- Andy Dunn is the co-founder and former CEO of menswear brand Bonobos.
- In his new memoir, “Burn Rate,” he details the paradoxical challenges he faced while leading a fashion company. He never went out of fashion.
- Dunn wrote that his co-founder Brian Spaly bought him the clothes and that “we needed a fashion startup frontman, not neon orange responsibility.”
How do you run a fashion company if you’re not fashionable yourself?
Andy Dunn, in his new memoir, “Burn Rate: Launching Startup and Losing My Mind,” published on Tuesday, recalls himself at this very predicament as co-founder and former CEO of menswear brand Bonobos.
In the book, Dunn recalls meeting Bonobos co-founder Brian Spaly at Stanford Business School.
“We became quick friends and decided to spend a room together in Schwab, the dormitory where most of the first year of Stanford Business School lived,” Dunn wrote. “I admired Spaly. He was better at sports. He had more fun. He had more money. He was self-reliant, trained and frugal. I wasn’t like that.”
Of the most important differences between them, Dunn said, “But it was this difference that defined our future. He was fashionable and I didn’t.”
The pair went on to launch Bonobos online in 2007, initially only selling pants before offering other clothing items. According to the book, Spaly was skeptical about Dunn becoming the company’s CEO because of his approach to clothing.
“Spally and I were on the run,” Dunn recalled. “He said something that should have served as a bit of a warning: ‘The only problem you have with running this company is that you’re not that trendy.’ It was cut and it was true.”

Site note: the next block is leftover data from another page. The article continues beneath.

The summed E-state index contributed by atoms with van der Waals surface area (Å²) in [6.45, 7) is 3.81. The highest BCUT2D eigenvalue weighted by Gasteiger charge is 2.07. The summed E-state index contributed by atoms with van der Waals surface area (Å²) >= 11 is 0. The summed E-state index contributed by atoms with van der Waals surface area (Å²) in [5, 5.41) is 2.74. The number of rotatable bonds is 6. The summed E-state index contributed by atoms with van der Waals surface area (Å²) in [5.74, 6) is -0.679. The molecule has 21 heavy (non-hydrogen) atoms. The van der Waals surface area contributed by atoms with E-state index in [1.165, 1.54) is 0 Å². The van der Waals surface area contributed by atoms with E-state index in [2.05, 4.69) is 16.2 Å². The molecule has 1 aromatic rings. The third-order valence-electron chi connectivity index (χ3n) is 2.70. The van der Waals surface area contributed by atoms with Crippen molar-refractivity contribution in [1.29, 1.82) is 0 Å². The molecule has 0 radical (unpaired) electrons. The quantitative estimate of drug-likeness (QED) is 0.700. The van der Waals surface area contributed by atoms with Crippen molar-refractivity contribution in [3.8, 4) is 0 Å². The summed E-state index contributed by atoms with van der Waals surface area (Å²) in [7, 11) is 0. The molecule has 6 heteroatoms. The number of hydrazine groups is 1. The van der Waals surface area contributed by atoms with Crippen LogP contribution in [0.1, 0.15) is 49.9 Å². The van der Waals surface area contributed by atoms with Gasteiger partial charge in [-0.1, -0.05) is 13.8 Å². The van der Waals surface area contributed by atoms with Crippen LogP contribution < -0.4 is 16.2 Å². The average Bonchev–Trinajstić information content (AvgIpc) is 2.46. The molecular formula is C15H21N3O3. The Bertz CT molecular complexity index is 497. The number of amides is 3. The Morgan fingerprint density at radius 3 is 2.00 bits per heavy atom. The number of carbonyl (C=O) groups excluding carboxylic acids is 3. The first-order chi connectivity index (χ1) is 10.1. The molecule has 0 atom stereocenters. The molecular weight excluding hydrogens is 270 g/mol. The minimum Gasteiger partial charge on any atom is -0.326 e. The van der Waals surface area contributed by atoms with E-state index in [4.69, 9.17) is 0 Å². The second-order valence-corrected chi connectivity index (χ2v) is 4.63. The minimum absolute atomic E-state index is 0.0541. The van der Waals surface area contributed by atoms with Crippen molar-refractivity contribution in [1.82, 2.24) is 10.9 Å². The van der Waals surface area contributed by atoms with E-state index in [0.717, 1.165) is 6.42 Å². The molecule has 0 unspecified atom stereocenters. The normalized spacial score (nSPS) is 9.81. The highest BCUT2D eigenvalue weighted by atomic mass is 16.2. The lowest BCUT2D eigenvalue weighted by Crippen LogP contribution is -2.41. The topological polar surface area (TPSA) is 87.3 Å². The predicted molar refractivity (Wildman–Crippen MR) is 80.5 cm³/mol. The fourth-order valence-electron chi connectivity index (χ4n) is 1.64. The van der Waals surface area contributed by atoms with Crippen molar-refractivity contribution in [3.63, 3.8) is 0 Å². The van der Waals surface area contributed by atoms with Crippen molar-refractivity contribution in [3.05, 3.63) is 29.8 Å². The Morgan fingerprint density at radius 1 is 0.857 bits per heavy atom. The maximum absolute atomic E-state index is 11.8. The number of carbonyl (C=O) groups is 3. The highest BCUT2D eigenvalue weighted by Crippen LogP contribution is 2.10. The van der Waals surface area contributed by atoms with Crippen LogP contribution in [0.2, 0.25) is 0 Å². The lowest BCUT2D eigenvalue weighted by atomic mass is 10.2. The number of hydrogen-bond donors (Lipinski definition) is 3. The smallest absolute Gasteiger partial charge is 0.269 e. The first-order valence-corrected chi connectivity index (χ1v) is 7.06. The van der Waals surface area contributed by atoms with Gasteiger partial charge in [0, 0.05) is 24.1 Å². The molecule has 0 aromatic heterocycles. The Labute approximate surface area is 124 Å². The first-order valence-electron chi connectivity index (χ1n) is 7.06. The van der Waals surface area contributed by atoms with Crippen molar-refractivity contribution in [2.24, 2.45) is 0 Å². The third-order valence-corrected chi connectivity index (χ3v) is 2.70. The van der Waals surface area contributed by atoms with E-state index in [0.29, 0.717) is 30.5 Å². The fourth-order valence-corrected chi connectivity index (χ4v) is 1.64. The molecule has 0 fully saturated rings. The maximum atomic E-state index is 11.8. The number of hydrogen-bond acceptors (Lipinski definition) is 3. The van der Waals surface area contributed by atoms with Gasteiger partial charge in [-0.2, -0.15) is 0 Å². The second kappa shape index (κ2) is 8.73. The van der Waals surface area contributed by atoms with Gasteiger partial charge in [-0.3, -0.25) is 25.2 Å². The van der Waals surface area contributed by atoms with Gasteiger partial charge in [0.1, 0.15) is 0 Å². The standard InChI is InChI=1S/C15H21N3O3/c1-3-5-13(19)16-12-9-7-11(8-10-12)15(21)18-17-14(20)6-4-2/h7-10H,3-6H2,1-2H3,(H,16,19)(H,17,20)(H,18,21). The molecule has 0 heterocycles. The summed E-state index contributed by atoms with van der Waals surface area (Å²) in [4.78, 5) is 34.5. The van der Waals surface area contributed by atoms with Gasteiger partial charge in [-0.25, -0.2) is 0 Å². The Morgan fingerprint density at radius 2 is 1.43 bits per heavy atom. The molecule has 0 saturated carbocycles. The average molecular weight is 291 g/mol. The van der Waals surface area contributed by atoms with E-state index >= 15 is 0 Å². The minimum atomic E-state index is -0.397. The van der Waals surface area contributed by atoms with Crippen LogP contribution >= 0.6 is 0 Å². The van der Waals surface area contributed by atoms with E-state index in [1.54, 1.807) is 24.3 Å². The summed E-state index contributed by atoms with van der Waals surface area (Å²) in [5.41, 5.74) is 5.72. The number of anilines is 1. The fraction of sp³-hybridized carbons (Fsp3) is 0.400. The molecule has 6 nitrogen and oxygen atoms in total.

“But Spaly was right,” Dunn wrote. “Fashion wasn’t my strength as someone who ran a fashion company.” “I wore a strange combination. We had thicker orange corduroy pants with a thicker wale called F. Scotts. I paired them with a Walter Payton Chicago Bears jersey replica, a tight fit T-shirt I bought on eBay. Match the orange pop of Bears’ stripes to the pants. As Spaly said, ‘Oh boy.'”
When the two started creating Bonobos, Spaly stepped in to help style Dunn’s outfits.
“Spally started buying me clothes,” Dunn said. “We needed a fashion startup frontman, not a neon orange responsibility. He went to the Ralph Lauren sample sales and returned with a bright purple cashmere sweater, a half-zip cotton pullover, and pre-school black and red. embroidered jacket. He suggested which pants to wear with each item and gave me advice on buying compatible shoes.”
Outside of the book, Dunn has previously talked about not being particularly polished. In fact, he says, bonobos were made in part for men on board.
“I’m the least likely to be the CEO of a fashion company, but at the same time I think it’s almost perfect, because bonobos are made to make it easier for men to wear nice clothes,” he said. said AP 2017. “We built the brand for men who need a little help, not just men with a great sense of fashion.”
In “Burn Rate,” Dunn recounts her experience running a business as a person with bipolar disorder and shares advice for other business leaders with mental illness.